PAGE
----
(If you want to skip the preamble, see below for the three indented paragraphs. I promise they’re here.)
The Cambridge Analytica scandal is suddenly a major problem for Facebook.
On Tuesday, the Federal Trade Commission opened an investigation into how Cambridge Analytica, ostensibly a voter-profiling company, accessed data about 50 million Facebook users, according to The Wall Street Journal. It’s not alone: The GOP-controlled Senate Commerce Committee demanded answers from Facebook on Monday, as did Senator Ron Wyden, a Democrat of Oregon.
The scandal sure seems like bad news. But last night, I thought about all I had read about it—and I realized that I was not actually sure what the underlying scandal was. I was especially unsure of the scandal as it involved Facebook. The case is just complicated enough—and there has been so much reporting about every facet of it—that I never fully understood the underlying problem.
I get it now, thanks in part to help from my colleagues. But if you’re in the same boat as I was, here is my summary of the heart of the scandal as it involves Facebook, in one paragraph:
In June 2014, a researcher named Aleksandr Kogan developed a personality-quiz app for Facebook. It was heavily influenced by a similar personality-quiz app made by the Psychometrics Centre, a Cambridge University laboratory where Kogan worked. About 270,000 people installed Kogan’s app on their Facebook account. But as with any Facebook developer at the time, Kogan could access data about those users or their friends. And when Kogan’s app asked for that data, it saved that information into a private database instead of immediately deleting it. Kogan provided that private database, containing information about 50 million Facebook users, to the voter-profiling company Cambridge Analytica. Cambridge Analytica used it to make 30 million “psychographic” profiles about voters.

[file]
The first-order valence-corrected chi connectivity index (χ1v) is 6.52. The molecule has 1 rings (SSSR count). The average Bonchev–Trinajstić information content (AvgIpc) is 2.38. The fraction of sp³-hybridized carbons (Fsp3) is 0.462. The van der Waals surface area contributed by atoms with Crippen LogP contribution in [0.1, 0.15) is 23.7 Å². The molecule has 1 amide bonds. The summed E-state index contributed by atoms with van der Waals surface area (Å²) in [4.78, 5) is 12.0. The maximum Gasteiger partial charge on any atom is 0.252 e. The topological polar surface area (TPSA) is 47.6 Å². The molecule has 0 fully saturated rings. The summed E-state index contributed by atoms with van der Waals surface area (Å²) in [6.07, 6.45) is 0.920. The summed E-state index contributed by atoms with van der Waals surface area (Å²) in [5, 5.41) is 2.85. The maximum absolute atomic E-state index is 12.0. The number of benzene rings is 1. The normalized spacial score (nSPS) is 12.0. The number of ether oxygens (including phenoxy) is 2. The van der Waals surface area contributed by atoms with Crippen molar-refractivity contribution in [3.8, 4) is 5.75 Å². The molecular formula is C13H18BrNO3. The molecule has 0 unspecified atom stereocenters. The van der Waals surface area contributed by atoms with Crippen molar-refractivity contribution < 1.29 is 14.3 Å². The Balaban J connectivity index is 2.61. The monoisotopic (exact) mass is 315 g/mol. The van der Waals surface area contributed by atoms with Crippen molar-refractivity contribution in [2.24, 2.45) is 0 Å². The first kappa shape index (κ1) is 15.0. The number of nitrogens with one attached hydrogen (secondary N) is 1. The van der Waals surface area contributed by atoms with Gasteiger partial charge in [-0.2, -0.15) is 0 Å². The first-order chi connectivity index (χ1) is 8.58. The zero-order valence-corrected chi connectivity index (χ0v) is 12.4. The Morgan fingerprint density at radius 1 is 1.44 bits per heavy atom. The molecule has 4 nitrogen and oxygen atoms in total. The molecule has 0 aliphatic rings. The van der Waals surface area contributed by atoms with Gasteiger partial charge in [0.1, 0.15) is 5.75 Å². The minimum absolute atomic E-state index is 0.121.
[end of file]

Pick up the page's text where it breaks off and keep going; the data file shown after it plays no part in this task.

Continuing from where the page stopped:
That’s the whole thing. The Guardian referred to the data misuse as a “breach,” a description which Facebook contests. “No systems were infiltrated, no passwords or information were stolen or hacked,” tweeted one Facebook executive. For its part, Facebook says it learned about Kogan’s private database in 2015, when it removed his app and demanded that he and any of his partners delete the data.